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Re: EQ (was RE: Tyrannosaur age-population distributions)

Quoting David Marjanovic <david.marjanovic@gmx.at>:

Now, if we are considering the convolutions,
relative to cortex folding, then this is really nearly impossible
to tell in most fossil animals.

But it can probably be calculated quite safely. Today the folding is neatly proportional to absolute brain size...

Surely not? Wouldn't a mammal and lizard brain of the same absolute size have quite a different amount of cortical folding (favouring the mammal)?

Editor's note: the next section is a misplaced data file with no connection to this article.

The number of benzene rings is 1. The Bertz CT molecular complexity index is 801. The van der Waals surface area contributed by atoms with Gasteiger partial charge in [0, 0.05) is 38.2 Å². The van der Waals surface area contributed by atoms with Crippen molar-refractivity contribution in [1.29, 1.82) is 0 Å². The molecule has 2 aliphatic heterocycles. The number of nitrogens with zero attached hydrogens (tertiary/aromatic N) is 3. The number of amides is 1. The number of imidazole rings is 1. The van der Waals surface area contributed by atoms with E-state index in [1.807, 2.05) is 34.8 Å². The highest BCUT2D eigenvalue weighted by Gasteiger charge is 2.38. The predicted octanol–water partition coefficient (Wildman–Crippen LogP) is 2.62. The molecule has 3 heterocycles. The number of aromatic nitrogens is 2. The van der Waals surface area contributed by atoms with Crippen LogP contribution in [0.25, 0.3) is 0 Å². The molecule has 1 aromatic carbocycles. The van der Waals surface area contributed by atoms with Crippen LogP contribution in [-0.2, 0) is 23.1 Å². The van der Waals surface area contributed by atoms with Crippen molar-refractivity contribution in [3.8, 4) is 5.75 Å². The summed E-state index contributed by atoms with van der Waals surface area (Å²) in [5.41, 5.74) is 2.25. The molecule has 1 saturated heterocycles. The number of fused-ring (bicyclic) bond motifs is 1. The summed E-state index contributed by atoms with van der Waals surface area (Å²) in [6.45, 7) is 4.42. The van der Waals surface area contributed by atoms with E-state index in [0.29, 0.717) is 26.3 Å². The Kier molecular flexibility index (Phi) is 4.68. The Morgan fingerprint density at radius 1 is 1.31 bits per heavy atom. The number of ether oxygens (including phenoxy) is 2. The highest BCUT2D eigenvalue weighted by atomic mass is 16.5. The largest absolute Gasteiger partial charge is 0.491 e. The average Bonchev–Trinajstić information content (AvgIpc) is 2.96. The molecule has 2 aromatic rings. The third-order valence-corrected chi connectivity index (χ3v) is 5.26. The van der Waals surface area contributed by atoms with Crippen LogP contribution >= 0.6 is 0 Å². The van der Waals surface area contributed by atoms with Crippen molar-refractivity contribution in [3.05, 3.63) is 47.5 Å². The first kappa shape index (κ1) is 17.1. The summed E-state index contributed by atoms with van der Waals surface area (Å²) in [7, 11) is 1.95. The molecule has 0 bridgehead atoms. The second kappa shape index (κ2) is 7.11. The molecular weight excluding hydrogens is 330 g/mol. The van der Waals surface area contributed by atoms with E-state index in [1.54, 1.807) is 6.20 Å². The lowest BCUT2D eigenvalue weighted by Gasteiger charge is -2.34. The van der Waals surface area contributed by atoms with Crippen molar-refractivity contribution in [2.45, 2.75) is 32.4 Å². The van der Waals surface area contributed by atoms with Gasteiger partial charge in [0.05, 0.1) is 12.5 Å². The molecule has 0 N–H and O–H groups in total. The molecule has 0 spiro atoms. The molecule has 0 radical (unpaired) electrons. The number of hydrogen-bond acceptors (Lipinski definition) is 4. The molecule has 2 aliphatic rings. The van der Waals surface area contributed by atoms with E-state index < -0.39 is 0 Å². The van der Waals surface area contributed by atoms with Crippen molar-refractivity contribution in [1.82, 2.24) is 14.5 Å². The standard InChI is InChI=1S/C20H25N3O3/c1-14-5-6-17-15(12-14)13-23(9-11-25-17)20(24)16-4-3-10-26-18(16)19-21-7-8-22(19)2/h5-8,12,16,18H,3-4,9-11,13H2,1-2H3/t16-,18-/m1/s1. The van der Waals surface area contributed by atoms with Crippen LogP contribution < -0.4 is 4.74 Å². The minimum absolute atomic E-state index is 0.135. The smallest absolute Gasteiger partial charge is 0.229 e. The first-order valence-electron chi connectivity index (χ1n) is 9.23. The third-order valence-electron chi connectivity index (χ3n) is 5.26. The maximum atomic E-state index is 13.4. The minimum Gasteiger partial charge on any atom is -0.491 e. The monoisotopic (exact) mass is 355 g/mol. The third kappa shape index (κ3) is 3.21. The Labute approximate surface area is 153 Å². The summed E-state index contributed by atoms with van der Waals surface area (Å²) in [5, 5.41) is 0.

I imagine a large lizard (like a Komodo monitor) and a small rodent could possibly have the same brain volume - I also imagine the monitor's brain would be far less convoluted.


Dann Pigdon
GIS / Archaeologist         http://heretichides.soffiles.com
Melbourne, Australia        http://www.geocities.com/dannsdinosaurs